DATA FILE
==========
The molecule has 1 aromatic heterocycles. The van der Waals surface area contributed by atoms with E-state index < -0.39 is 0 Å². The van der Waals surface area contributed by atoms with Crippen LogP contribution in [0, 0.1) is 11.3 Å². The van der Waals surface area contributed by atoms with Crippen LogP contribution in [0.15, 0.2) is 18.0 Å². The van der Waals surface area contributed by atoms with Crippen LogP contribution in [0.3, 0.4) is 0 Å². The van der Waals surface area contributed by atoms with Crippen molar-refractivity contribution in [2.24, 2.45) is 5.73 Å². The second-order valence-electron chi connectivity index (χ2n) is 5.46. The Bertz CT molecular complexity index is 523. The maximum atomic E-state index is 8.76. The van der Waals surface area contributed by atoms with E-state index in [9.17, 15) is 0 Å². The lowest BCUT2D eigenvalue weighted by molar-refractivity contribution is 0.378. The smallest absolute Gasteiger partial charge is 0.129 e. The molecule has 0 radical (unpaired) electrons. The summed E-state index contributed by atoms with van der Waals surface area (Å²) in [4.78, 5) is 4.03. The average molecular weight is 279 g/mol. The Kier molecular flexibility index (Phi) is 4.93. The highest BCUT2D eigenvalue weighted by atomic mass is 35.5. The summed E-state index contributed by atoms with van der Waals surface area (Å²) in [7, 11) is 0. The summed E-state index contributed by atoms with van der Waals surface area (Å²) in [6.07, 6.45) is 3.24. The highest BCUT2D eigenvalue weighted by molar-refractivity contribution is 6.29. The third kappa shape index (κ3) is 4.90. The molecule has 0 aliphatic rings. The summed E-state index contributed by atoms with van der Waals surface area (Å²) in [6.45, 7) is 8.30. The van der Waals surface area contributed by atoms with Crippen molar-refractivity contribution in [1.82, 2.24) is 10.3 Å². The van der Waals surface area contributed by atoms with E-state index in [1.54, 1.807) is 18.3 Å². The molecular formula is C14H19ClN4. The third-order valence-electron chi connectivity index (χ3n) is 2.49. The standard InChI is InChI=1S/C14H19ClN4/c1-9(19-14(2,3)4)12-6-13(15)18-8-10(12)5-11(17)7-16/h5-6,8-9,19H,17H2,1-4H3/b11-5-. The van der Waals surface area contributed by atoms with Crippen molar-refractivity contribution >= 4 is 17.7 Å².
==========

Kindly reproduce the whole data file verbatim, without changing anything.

The molecule has 1 aromatic heterocycles. The van der Waals surface area contributed by atoms with E-state index < -0.39 is 0 Å². The van der Waals surface area contributed by atoms with Crippen LogP contribution in [0, 0.1) is 11.3 Å². The van der Waals surface area contributed by atoms with Crippen LogP contribution in [0.15, 0.2) is 18.0 Å². The van der Waals surface area contributed by atoms with Crippen LogP contribution in [0.3, 0.4) is 0 Å². The van der Waals surface area contributed by atoms with Crippen molar-refractivity contribution in [2.24, 2.45) is 5.73 Å². The second-order valence-electron chi connectivity index (χ2n) is 5.46. The Bertz CT molecular complexity index is 523. The maximum atomic E-state index is 8.76. The van der Waals surface area contributed by atoms with E-state index in [9.17, 15) is 0 Å². The lowest BCUT2D eigenvalue weighted by molar-refractivity contribution is 0.378. The smallest absolute Gasteiger partial charge is 0.129 e. The molecule has 0 radical (unpaired) electrons. The summed E-state index contributed by atoms with van der Waals surface area (Å²) in [4.78, 5) is 4.03. The average molecular weight is 279 g/mol. The Kier molecular flexibility index (Phi) is 4.93. The highest BCUT2D eigenvalue weighted by atomic mass is 35.5. The summed E-state index contributed by atoms with van der Waals surface area (Å²) in [7, 11) is 0. The summed E-state index contributed by atoms with van der Waals surface area (Å²) in [6.07, 6.45) is 3.24. The highest BCUT2D eigenvalue weighted by molar-refractivity contribution is 6.29. The third kappa shape index (κ3) is 4.90. The molecule has 0 aliphatic rings. The summed E-state index contributed by atoms with van der Waals surface area (Å²) in [6.45, 7) is 8.30. The van der Waals surface area contributed by atoms with Crippen molar-refractivity contribution in [1.82, 2.24) is 10.3 Å². The van der Waals surface area contributed by atoms with E-state index in [1.54, 1.807) is 18.3 Å². The molecular formula is C14H19ClN4. The third-order valence-electron chi connectivity index (χ3n) is 2.49. The standard InChI is InChI=1S/C14H19ClN4/c1-9(19-14(2,3)4)12-6-13(15)18-8-10(12)5-11(17)7-16/h5-6,8-9,19H,17H2,1-4H3/b11-5-. The van der Waals surface area contributed by atoms with Crippen molar-refractivity contribution >= 4 is 17.7 Å².